Judges in Los Angeles county will likely lose over $40,000 in county benefits after taxpayer challenge

Greatsealcal100Salaries for judges in California are "prescribed" by the legislature via constitutional mandate. In Sturgeon v. County of Los Angeles (October 10, 2008) the Court of Appeal (Fourth Appellate District, Division One) all but declared unlawful a substantial benefits package provided by Los Angeles county to its superior court judges. The Court of Appeal reversed a summary judgment granted to Los Angeles county in a taxpayer suit challenging the payments by Los Angeles county. The Court summarized the conclusion:

Section 19, article VI of the California Constitution requires that the Legislature "prescribe compensation for judges of courts of record." The duty to prescribe judicial compensation is not delegable. Thus the practice of the County of Los Angeles (the county) of providing Los Angeles County superior court judges with employment benefits, in addition to the compensation prescribed by the Legislature, is not permissible. Accordingly, we must reverse an order granting summary judgment in favor of the county in an action brought by a taxpayer who challenged the validity of the benefits the county provides to its superior court judges.

(Slip op., at pp. 1-2.) The benefits in question are not insubstantial:

In sum, in addition to the salary, benefits and retirement prescribed by the Legislature, in fiscal year 2007 each superior court judge in Los Angeles was eligible to receive $46,436 in benefits from the county. This amount represented approximately 27 percent of their prescribed salary and cost the county approximately $21 million in fiscal 2007.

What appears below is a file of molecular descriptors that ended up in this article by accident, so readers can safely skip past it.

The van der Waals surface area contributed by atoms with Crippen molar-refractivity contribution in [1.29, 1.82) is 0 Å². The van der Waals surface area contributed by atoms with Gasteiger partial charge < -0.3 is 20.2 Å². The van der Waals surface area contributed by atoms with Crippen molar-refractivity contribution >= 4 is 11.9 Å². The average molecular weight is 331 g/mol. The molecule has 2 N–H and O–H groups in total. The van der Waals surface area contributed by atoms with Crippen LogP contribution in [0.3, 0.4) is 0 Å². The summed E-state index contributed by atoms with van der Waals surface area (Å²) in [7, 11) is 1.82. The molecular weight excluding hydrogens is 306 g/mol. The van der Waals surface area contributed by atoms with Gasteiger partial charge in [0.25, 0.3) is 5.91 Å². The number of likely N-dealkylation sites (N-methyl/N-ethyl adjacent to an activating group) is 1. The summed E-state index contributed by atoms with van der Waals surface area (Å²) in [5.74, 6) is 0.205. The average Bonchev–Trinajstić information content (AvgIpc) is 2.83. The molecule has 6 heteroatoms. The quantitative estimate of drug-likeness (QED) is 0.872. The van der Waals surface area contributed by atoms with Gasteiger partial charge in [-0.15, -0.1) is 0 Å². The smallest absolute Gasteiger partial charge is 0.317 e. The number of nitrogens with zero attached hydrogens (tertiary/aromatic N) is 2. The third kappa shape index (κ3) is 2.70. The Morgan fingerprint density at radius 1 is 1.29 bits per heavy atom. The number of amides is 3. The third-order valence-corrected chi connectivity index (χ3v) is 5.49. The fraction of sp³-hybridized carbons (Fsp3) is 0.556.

(Slip op., at p. 3.)  On December 23, 2008, the California Supreme Court declined to review the decision.  Based on the analysis in the opinion, it seems unlikely that the result will be anything but a ruling that Los Angeles must terminate the benefits package.

While the outcome may be constitutionally correct, the result is not ideal.  It is already difficult enough to entice qualified candidates to leave behind lucrative private practice for the often thankless work of the judiciary.  A loss of over $45,000 in benefits won't help.  As maxims go, "you get what you pay for" is one of the habitually accurate ones.  How many judges on the fence will now hit the eject button for the greener pastures of private mediation and arbitration?